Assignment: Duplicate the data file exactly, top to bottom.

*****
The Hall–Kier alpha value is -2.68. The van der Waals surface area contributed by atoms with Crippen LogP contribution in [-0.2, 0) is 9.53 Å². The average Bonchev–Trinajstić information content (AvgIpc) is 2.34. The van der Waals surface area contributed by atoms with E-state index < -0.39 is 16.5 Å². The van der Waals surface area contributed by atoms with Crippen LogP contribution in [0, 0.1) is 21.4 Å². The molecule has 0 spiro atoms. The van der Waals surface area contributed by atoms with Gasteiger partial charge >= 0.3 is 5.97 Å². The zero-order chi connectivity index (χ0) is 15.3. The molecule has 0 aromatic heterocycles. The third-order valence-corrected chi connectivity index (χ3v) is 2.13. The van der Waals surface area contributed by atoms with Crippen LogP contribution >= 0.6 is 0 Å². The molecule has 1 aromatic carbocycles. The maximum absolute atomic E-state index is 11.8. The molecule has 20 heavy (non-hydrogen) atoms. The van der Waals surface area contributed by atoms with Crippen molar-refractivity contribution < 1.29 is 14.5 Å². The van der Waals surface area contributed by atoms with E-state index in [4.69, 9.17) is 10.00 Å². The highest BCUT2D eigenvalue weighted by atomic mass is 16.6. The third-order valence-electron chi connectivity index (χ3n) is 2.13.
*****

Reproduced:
The Hall–Kier alpha value is -2.68. The van der Waals surface area contributed by atoms with Crippen LogP contribution in [-0.2, 0) is 9.53 Å². The average Bonchev–Trinajstić information content (AvgIpc) is 2.34. The van der Waals surface area contributed by atoms with E-state index < -0.39 is 16.5 Å². The van der Waals surface area contributed by atoms with Crippen LogP contribution in [0, 0.1) is 21.4 Å². The molecule has 0 spiro atoms. The van der Waals surface area contributed by atoms with Gasteiger partial charge >= 0.3 is 5.97 Å². The zero-order chi connectivity index (χ0) is 15.3. The molecule has 0 aromatic heterocycles. The third-order valence-corrected chi connectivity index (χ3v) is 2.13. The van der Waals surface area contributed by atoms with Crippen LogP contribution >= 0.6 is 0 Å². The molecule has 1 aromatic carbocycles. The maximum absolute atomic E-state index is 11.8. The molecule has 20 heavy (non-hydrogen) atoms. The van der Waals surface area contributed by atoms with Crippen molar-refractivity contribution < 1.29 is 14.5 Å². The van der Waals surface area contributed by atoms with E-state index in [4.69, 9.17) is 10.00 Å². The highest BCUT2D eigenvalue weighted by atomic mass is 16.6. The third-order valence-electron chi connectivity index (χ3n) is 2.13.